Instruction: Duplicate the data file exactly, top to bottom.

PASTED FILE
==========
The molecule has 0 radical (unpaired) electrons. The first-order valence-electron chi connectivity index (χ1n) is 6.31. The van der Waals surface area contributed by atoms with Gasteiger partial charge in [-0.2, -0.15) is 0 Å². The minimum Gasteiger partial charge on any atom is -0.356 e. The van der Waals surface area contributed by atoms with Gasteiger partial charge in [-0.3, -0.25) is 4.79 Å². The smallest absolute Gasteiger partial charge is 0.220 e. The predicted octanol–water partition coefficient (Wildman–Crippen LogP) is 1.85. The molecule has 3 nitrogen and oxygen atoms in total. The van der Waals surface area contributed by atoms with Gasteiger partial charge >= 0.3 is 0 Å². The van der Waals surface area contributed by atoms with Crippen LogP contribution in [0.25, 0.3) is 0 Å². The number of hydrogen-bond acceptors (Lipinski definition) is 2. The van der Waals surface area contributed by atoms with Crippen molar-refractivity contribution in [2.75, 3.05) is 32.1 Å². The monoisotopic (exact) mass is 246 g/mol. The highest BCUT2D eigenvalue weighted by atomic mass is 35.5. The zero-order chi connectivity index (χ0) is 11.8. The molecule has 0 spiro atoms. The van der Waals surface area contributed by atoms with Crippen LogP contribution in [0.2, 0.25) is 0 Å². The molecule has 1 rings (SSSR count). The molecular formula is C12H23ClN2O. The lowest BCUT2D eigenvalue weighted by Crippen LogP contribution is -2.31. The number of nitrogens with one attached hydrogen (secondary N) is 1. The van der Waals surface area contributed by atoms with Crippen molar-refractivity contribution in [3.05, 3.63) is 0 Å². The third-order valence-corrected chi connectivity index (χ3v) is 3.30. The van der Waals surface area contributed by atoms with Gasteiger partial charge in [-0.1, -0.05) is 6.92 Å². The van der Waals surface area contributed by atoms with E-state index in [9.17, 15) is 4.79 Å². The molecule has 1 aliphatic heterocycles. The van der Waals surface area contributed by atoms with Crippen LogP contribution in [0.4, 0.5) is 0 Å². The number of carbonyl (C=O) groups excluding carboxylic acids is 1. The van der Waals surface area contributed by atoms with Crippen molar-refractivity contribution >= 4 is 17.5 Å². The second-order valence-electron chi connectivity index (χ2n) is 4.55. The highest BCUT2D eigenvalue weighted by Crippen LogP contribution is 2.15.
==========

The molecule has 0 radical (unpaired) electrons. The first-order valence-electron chi connectivity index (χ1n) is 6.31. The van der Waals surface area contributed by atoms with Gasteiger partial charge in [-0.2, -0.15) is 0 Å². The minimum Gasteiger partial charge on any atom is -0.356 e. The van der Waals surface area contributed by atoms with Gasteiger partial charge in [-0.3, -0.25) is 4.79 Å². The smallest absolute Gasteiger partial charge is 0.220 e. The predicted octanol–water partition coefficient (Wildman–Crippen LogP) is 1.85. The molecule has 3 nitrogen and oxygen atoms in total. The van der Waals surface area contributed by atoms with Gasteiger partial charge >= 0.3 is 0 Å². The van der Waals surface area contributed by atoms with Crippen LogP contribution in [0.25, 0.3) is 0 Å². The number of hydrogen-bond acceptors (Lipinski definition) is 2. The van der Waals surface area contributed by atoms with Crippen molar-refractivity contribution in [2.75, 3.05) is 32.1 Å². The monoisotopic (exact) mass is 246 g/mol. The highest BCUT2D eigenvalue weighted by atomic mass is 35.5. The zero-order chi connectivity index (χ0) is 11.8. The molecule has 0 spiro atoms. The van der Waals surface area contributed by atoms with Crippen LogP contribution in [0.2, 0.25) is 0 Å². The molecule has 1 rings (SSSR count). The molecular formula is C12H23ClN2O. The lowest BCUT2D eigenvalue weighted by Crippen LogP contribution is -2.31. The number of nitrogens with one attached hydrogen (secondary N) is 1. The van der Waals surface area contributed by atoms with Crippen molar-refractivity contribution in [3.05, 3.63) is 0 Å². The third-order valence-corrected chi connectivity index (χ3v) is 3.30. The van der Waals surface area contributed by atoms with Gasteiger partial charge in [-0.1, -0.05) is 6.92 Å². The van der Waals surface area contributed by atoms with E-state index in [9.17, 15) is 4.79 Å². The molecule has 1 aliphatic heterocycles. The van der Waals surface area contributed by atoms with Crippen LogP contribution in [0.4, 0.5) is 0 Å². The number of carbonyl (C=O) groups excluding carboxylic acids is 1. The van der Waals surface area contributed by atoms with Crippen molar-refractivity contribution >= 4 is 17.5 Å². The second-order valence-electron chi connectivity index (χ2n) is 4.55. The highest BCUT2D eigenvalue weighted by Crippen LogP contribution is 2.15.